ALBANY, N.Y. (CBSDFW/AP) — Notorious for murdering John Lennon outside of the musician’s New York City apartment building in 1980, Fort Worth native Mark David Chapman says he was seeking glory and deserved the death penalty for a “despicable” act.

Mark David Chapman made the comments in response to questions last month from a parole board, which denied him parole for an 11th time. As in previous parole board hearings, the now 65-year-old inmate expressed remorse for gunning down the former Beatle outside the musician’s Manhattan apartment building.

“I assassinated him .. because he was very, very, very famous and that’s the only reason and I was very, very, very, very much seeking self-glory. Very selfish,” Chapman said, according to a transcript released by the state Monday after an open records request.

American criminal Mark David Chapman in a mug shot taken at the Attica Correctional Facility, July 2010. (credit: Kypros/Getty Images)

Looking back 40 years later, Chapman called his actions “creepy” and “despicable.” He said he thinks all the time about the pain he inflicted on Lennon’s wife, Yoko Ono.

“I just want her to know that she knows her husband like no one else and knows the kind of man he was. I didn’t,” he said.

Chapman shot and killed Lennon on the night of Dec. 8, 1980, as he and Ono were returning to their Upper West Side apartment. Lennon had signed an autograph for Chapman on a copy of his recently released album, “Double Fantasy,” earlier that day.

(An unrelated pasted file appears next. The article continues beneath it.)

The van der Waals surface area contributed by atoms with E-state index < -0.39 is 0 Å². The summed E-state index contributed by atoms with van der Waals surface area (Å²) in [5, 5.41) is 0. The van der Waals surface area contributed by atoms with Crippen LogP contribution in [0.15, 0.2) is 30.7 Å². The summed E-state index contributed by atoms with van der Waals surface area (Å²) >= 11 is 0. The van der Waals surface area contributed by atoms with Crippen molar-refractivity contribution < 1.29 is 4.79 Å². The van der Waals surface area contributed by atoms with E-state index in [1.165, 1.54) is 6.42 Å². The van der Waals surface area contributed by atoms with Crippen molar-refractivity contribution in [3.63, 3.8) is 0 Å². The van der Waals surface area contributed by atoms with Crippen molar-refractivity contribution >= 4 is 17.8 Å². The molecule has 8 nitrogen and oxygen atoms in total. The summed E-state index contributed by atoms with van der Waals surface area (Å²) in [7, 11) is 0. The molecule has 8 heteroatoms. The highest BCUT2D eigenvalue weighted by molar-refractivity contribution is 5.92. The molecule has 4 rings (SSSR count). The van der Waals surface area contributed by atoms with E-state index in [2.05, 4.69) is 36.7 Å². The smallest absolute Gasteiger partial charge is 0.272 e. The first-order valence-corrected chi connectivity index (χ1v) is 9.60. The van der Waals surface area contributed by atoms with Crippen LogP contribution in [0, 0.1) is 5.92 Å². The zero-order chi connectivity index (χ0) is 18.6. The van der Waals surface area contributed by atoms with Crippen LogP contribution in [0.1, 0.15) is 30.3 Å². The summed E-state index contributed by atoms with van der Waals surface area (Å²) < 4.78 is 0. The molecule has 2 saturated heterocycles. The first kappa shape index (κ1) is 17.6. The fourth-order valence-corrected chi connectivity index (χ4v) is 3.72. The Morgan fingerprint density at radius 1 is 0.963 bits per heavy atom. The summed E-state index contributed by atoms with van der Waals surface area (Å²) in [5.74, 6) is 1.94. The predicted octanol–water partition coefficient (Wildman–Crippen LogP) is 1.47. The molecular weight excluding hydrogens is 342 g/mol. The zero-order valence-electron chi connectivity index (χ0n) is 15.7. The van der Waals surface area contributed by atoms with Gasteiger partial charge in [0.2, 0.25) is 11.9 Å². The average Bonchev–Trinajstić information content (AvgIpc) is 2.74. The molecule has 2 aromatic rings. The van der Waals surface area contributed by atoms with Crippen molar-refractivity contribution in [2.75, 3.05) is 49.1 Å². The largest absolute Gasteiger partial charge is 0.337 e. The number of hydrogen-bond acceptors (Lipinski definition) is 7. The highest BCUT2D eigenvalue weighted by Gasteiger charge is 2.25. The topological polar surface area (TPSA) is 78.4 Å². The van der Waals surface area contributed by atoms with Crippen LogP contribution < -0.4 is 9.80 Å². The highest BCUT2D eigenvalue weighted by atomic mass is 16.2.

“He was actually kind to me that day,” Chapman said.

Chapman is serving a 20-years-to-life sentence at Wende Correctional Facility, east of Buffalo. He told the board he would have “no complaint whatsoever” if they chose to leave him in prison for the rest of his life.

“I deserve zero, nothing. At the time I deserved the death penalty. When you knowingly plot someone’s murder and know it’s wrong and you do it for yourself, that’s a death penalty right there, in my opinion,” he said.

In denying him parole, the board said Chapman committed an “evil act” and said they found his statement that “infamy brings you glory” disturbing.

Chapman is up for parole again in August 2022.

NEW YORK – 1977: Former Beatle John Lennon poses for a photo with his wife Yoko Ono and son Sean Lennon in 1977 in front of the The Dakota on the northwest corner of 72nd Street/Central Park West on the Upper West Side of Manhattan. (credit: Vinnie Zuffante/Michael Ochs Archives/Getty Images)